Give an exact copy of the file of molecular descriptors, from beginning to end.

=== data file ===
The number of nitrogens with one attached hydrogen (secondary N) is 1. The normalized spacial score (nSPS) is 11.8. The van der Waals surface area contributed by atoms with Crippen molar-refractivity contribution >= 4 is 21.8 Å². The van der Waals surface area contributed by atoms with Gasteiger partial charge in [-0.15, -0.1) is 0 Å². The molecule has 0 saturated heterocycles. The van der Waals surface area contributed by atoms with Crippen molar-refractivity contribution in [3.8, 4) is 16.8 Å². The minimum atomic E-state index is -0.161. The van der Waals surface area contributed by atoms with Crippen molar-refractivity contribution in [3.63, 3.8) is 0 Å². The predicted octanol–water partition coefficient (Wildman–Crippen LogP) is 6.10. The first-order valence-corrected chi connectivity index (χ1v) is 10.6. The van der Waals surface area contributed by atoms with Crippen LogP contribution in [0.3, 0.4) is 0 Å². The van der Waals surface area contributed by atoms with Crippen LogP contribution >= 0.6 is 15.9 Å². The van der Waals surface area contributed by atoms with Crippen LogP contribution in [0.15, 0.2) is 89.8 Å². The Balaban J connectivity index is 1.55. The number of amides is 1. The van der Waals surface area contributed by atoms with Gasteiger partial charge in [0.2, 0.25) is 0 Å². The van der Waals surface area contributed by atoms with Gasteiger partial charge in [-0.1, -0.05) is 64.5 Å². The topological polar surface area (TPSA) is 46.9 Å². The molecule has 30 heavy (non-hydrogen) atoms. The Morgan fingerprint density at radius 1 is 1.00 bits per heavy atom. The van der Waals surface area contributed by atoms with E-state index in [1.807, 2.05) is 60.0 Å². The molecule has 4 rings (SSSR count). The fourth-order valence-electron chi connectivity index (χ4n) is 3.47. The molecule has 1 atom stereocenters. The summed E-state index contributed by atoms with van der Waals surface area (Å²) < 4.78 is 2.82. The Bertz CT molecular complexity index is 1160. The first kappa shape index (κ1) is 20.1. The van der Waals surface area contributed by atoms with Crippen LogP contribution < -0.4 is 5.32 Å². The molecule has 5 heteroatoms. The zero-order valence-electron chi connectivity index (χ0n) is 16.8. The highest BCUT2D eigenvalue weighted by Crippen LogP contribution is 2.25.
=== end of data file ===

The number of nitrogens with one attached hydrogen (secondary N) is 1. The normalized spacial score (nSPS) is 11.8. The van der Waals surface area contributed by atoms with Crippen molar-refractivity contribution >= 4 is 21.8 Å². The van der Waals surface area contributed by atoms with Gasteiger partial charge in [-0.15, -0.1) is 0 Å². The molecule has 0 saturated heterocycles. The van der Waals surface area contributed by atoms with Crippen molar-refractivity contribution in [3.8, 4) is 16.8 Å². The minimum atomic E-state index is -0.161. The van der Waals surface area contributed by atoms with Crippen molar-refractivity contribution in [3.63, 3.8) is 0 Å². The predicted octanol–water partition coefficient (Wildman–Crippen LogP) is 6.10. The first-order valence-corrected chi connectivity index (χ1v) is 10.6. The van der Waals surface area contributed by atoms with Crippen LogP contribution in [0.3, 0.4) is 0 Å². The van der Waals surface area contributed by atoms with Crippen LogP contribution >= 0.6 is 15.9 Å². The van der Waals surface area contributed by atoms with Crippen LogP contribution in [0.15, 0.2) is 89.8 Å². The Balaban J connectivity index is 1.55. The number of amides is 1. The van der Waals surface area contributed by atoms with Gasteiger partial charge in [0.2, 0.25) is 0 Å². The van der Waals surface area contributed by atoms with Gasteiger partial charge in [-0.1, -0.05) is 64.5 Å². The topological polar surface area (TPSA) is 46.9 Å². The molecule has 30 heavy (non-hydrogen) atoms. The Morgan fingerprint density at radius 1 is 1.00 bits per heavy atom. The van der Waals surface area contributed by atoms with E-state index in [1.807, 2.05) is 60.0 Å². The molecule has 4 rings (SSSR count). The fourth-order valence-electron chi connectivity index (χ4n) is 3.47. The molecule has 1 atom stereocenters. The summed E-state index contributed by atoms with van der Waals surface area (Å²) < 4.78 is 2.82. The Bertz CT molecular complexity index is 1160. The first kappa shape index (κ1) is 20.1. The van der Waals surface area contributed by atoms with Crippen LogP contribution < -0.4 is 5.32 Å². The molecule has 5 heteroatoms. The zero-order valence-electron chi connectivity index (χ0n) is 16.8. The highest BCUT2D eigenvalue weighted by Crippen LogP contribution is 2.25.